Vera Alcazar Nesterov was born July 12 in Istanbul. Read her about her travels before birth and pregnancy in a foreign country in past Knocked up Abroad posts.

Knocked up abroad: baby shopping in a foreign country

baby shopping
Knocked up abroad has been on a bit of a hiatus as my travel schedule has slowed and the due date has sped up. Feel free to catch up with posts on pregnancy travel, Turkish superstitions, medical care, and naming children.

I’m into the final month of my pregnancy in Istanbul and that means the countdown is on to get stocked up with wee tiny baby things, garishly colored toys and furniture, and gadgets I never knew I would need. If you’ve ever been baby shopping, either for yourself or for a gift, you know it can be intimidating. Specialty boutiques and megastores are overrun with all sorts of contraptions and devices, in many varieties and brands, organized in ways that are overwhelming to all but the most seasoned of parents. Now try doing this shopping in a foreign country, in another language, with very limited space, and a semi-nomadic expat lifestyle and you’ll understand why I’ve put it off until, as the Turks say, the egg is at the door.

My “home” is in Brooklyn, New York, but I’ve spent less than a week there in the past 14 months. My current home in Istanbul is very small but fully furnished and outfitted with many storage cabinets (Turks dislike visible clutter) but little floor space. My husband and I have been heresince last April on an open-ended work assignment with no end date in sight. We may end this year back in Brooklyn, still in Istanbul, or in another city and country altogether. Given our situation, I’m trying to accumulate as little as possible and try to cut through the “must-have” baby lists to the bare essentials and stuff I won’t mind leaving behind in six months.

%Gallery-126823%In many ways, Turkey is a great place to have a baby, as Turks adore children and are happy to cater to them (someone should commission a study on the correlation between Mediterranean countries and baby-craziness, there must be something in the olive oil). Most malls have an area if not a whole floor of stores dedicated to kids, including local chains like Joker and E-Bebek (that’s e-baby), as well as many branches of UK chain Mothercare. While they all carry most of the same brands as in America and western Europe, the websites and store info is generally in Turkish, meaning a lot of time spent with a dictionary and translation site when researching products. Also unfortunate is the usual Turkish sales approach of hovering. Generally when you walk into a store in Istanbul, a sales person marches up to you, says “hoş geldiniz” (Turkish for welcome) and then proceeds to silently follow you around the store until you ask a question or flee the shop in paranoia (I usually flee in search of a shop with sales help who can’t be bothered to look up from their texting). This is the practice in nearly every store other than touristy carpet shops, and Turkish friends will tell me they are expecting me to take the lead and tell them my needs or tell them to buzz off. I found this hard to do in baby stores and instead tried to do much of my browsing online so I was prepared to purchase in stores.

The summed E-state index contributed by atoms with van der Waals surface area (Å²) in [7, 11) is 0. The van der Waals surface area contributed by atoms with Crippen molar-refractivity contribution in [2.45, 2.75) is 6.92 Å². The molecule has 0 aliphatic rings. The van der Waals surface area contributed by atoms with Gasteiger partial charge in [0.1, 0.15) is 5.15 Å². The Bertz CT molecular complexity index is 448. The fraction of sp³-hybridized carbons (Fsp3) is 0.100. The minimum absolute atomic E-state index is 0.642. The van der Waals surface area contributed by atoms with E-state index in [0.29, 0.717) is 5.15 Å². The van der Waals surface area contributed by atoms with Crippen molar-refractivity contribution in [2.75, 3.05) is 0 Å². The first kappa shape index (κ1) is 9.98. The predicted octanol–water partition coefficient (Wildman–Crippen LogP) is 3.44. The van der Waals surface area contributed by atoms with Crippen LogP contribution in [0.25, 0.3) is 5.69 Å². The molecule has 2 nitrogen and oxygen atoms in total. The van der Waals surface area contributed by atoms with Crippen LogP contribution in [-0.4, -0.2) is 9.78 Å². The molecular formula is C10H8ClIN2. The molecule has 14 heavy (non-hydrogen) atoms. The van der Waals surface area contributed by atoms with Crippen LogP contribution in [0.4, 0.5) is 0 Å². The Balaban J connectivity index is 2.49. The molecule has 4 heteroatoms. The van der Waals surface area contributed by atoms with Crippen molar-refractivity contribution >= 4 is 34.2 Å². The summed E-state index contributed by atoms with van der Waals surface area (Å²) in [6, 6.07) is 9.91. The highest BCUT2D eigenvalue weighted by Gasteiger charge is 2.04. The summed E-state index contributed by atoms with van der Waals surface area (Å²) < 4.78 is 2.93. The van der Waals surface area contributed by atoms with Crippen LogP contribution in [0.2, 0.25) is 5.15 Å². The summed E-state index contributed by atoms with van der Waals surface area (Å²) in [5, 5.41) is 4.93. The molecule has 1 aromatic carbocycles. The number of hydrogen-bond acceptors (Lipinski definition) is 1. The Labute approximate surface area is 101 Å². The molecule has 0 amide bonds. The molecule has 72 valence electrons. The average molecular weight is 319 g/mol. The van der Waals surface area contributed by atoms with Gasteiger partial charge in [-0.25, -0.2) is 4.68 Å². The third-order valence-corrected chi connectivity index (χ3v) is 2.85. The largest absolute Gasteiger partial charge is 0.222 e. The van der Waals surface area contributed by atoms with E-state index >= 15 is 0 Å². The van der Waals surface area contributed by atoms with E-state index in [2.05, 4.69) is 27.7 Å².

The big ticket item on my list (as with many other expecting parents) is a stroller. I wanted something that could work from birth to toddlerhood, that could serve as a sleeping bassinet for the first few months (no room for a crib now) and be versatile enough to travel the world. Earlier in the pregnancy we contemplated a shopping trip to somewhere relatively nearby like Amsterdam or Barcelona where they must sell the chicest and most practical of European city strollers, but ended up deciding to buy something available in Istanbul that we could get parts and service for nearly anywhere in the world. We don’t own a car in either Istanbul or New York (in fact, I’m in possession of a soon-to-expire learner’s permit), but we got a car seat from a Turkish colleague to use on taxi rides and future road trips that can fit onto many strollers with an adapter. For Istanbul, the stroller needed to be tough enough to handle many hills, uneven sidewalks and cobblestone streets, but be light enough to tote up New York subway stairs and navigate narrow supermarket aisles. After researching dozens of strollers, spending many soul-destroying hours watching demo and review videos online, and testing a few out in person, I have determined the Perfect Stroller does not exist. Since I have no nursery to decorate and few other things to buy, I was able to splash out on a tricked-out Almost Perfect Stroller (I won’t name brands until I have a chance to test drive, but it’s one you will see in most yuppie coffee shops around the world) and will buy something cheap and lightweight when I am back in a city without metro station elevators and helpful Turks.